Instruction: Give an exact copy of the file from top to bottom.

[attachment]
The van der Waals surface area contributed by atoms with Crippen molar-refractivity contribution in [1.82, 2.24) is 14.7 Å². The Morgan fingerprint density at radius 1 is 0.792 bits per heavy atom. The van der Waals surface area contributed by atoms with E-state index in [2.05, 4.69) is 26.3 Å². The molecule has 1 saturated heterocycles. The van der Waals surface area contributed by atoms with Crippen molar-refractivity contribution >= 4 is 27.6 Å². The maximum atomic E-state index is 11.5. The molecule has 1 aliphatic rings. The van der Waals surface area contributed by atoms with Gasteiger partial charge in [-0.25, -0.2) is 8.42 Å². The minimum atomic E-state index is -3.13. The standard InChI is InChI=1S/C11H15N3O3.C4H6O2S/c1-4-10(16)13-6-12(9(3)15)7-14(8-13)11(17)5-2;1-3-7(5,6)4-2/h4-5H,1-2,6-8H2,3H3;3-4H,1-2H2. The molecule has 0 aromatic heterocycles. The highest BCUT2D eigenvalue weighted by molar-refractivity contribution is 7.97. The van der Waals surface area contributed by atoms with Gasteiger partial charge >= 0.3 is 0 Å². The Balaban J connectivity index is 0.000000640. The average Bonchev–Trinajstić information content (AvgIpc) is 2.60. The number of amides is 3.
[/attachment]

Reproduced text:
The van der Waals surface area contributed by atoms with Crippen molar-refractivity contribution in [1.82, 2.24) is 14.7 Å². The Morgan fingerprint density at radius 1 is 0.792 bits per heavy atom. The van der Waals surface area contributed by atoms with E-state index in [2.05, 4.69) is 26.3 Å². The molecule has 1 saturated heterocycles. The van der Waals surface area contributed by atoms with Crippen molar-refractivity contribution >= 4 is 27.6 Å². The maximum atomic E-state index is 11.5. The molecule has 1 aliphatic rings. The van der Waals surface area contributed by atoms with Gasteiger partial charge in [-0.25, -0.2) is 8.42 Å². The minimum atomic E-state index is -3.13. The standard InChI is InChI=1S/C11H15N3O3.C4H6O2S/c1-4-10(16)13-6-12(9(3)15)7-14(8-13)11(17)5-2;1-3-7(5,6)4-2/h4-5H,1-2,6-8H2,3H3;3-4H,1-2H2. The molecule has 0 aromatic heterocycles. The highest BCUT2D eigenvalue weighted by molar-refractivity contribution is 7.97. The van der Waals surface area contributed by atoms with Gasteiger partial charge >= 0.3 is 0 Å². The Balaban J connectivity index is 0.000000640. The average Bonchev–Trinajstić information content (AvgIpc) is 2.60. The number of amides is 3.